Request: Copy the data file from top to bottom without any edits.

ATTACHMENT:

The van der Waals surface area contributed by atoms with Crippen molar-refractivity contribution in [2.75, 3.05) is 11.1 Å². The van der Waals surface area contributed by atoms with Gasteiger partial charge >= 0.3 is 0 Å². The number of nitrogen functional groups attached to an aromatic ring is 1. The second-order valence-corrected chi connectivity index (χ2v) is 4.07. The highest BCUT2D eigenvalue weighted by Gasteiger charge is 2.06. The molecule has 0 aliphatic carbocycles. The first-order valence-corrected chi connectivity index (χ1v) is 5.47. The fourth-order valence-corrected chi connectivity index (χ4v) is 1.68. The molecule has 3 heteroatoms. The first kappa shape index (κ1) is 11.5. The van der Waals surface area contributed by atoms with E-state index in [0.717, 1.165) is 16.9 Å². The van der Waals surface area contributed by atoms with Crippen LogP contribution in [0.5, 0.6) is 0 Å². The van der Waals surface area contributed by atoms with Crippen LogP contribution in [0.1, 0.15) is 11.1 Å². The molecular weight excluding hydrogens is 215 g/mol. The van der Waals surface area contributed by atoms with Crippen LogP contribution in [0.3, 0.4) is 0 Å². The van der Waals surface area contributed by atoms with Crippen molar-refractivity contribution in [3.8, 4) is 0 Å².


The van der Waals surface area contributed by atoms with Crippen molar-refractivity contribution in [2.75, 3.05) is 11.1 Å². The van der Waals surface area contributed by atoms with Gasteiger partial charge >= 0.3 is 0 Å². The number of nitrogen functional groups attached to an aromatic ring is 1. The second-order valence-corrected chi connectivity index (χ2v) is 4.07. The highest BCUT2D eigenvalue weighted by Gasteiger charge is 2.06. The molecule has 0 aliphatic carbocycles. The first-order valence-corrected chi connectivity index (χ1v) is 5.47. The fourth-order valence-corrected chi connectivity index (χ4v) is 1.68. The molecule has 3 heteroatoms. The first kappa shape index (κ1) is 11.5. The van der Waals surface area contributed by atoms with E-state index in [0.717, 1.165) is 16.9 Å². The van der Waals surface area contributed by atoms with Crippen LogP contribution in [0.5, 0.6) is 0 Å². The van der Waals surface area contributed by atoms with Crippen LogP contribution in [0.1, 0.15) is 11.1 Å². The molecular weight excluding hydrogens is 215 g/mol. The van der Waals surface area contributed by atoms with Crippen LogP contribution in [0.3, 0.4) is 0 Å². The van der Waals surface area contributed by atoms with Crippen molar-refractivity contribution in [3.8, 4) is 0 Å².